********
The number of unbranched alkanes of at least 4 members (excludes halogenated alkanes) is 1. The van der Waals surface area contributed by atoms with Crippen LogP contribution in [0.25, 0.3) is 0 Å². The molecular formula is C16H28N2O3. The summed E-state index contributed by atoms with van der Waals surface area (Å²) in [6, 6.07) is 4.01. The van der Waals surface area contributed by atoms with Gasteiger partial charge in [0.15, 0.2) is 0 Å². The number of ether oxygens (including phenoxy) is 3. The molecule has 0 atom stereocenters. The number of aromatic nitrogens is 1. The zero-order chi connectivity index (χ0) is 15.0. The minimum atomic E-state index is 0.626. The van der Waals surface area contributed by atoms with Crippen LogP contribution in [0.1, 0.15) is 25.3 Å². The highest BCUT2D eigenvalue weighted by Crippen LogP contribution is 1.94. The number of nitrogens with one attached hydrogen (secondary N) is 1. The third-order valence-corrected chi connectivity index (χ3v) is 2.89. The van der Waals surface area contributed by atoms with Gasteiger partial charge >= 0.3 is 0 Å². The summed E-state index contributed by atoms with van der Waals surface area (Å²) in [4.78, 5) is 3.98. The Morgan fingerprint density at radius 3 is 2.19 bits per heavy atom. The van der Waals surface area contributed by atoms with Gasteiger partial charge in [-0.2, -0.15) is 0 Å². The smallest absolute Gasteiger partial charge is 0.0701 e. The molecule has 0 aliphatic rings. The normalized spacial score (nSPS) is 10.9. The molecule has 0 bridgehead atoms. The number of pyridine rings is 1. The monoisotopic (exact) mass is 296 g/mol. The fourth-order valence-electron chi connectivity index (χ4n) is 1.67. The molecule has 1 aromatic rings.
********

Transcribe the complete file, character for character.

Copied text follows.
The number of unbranched alkanes of at least 4 members (excludes halogenated alkanes) is 1. The van der Waals surface area contributed by atoms with Crippen LogP contribution in [0.25, 0.3) is 0 Å². The molecular formula is C16H28N2O3. The summed E-state index contributed by atoms with van der Waals surface area (Å²) in [6, 6.07) is 4.01. The van der Waals surface area contributed by atoms with Gasteiger partial charge in [0.15, 0.2) is 0 Å². The number of ether oxygens (including phenoxy) is 3. The molecule has 0 atom stereocenters. The number of aromatic nitrogens is 1. The zero-order chi connectivity index (χ0) is 15.0. The minimum atomic E-state index is 0.626. The van der Waals surface area contributed by atoms with Crippen LogP contribution in [0.1, 0.15) is 25.3 Å². The highest BCUT2D eigenvalue weighted by Crippen LogP contribution is 1.94. The number of nitrogens with one attached hydrogen (secondary N) is 1. The third-order valence-corrected chi connectivity index (χ3v) is 2.89. The van der Waals surface area contributed by atoms with Gasteiger partial charge >= 0.3 is 0 Å². The summed E-state index contributed by atoms with van der Waals surface area (Å²) in [4.78, 5) is 3.98. The Morgan fingerprint density at radius 3 is 2.19 bits per heavy atom. The van der Waals surface area contributed by atoms with Gasteiger partial charge in [-0.2, -0.15) is 0 Å². The smallest absolute Gasteiger partial charge is 0.0701 e. The molecule has 0 aliphatic rings. The normalized spacial score (nSPS) is 10.9. The molecule has 0 bridgehead atoms. The number of pyridine rings is 1. The monoisotopic (exact) mass is 296 g/mol. The fourth-order valence-electron chi connectivity index (χ4n) is 1.67. The molecule has 1 aromatic rings.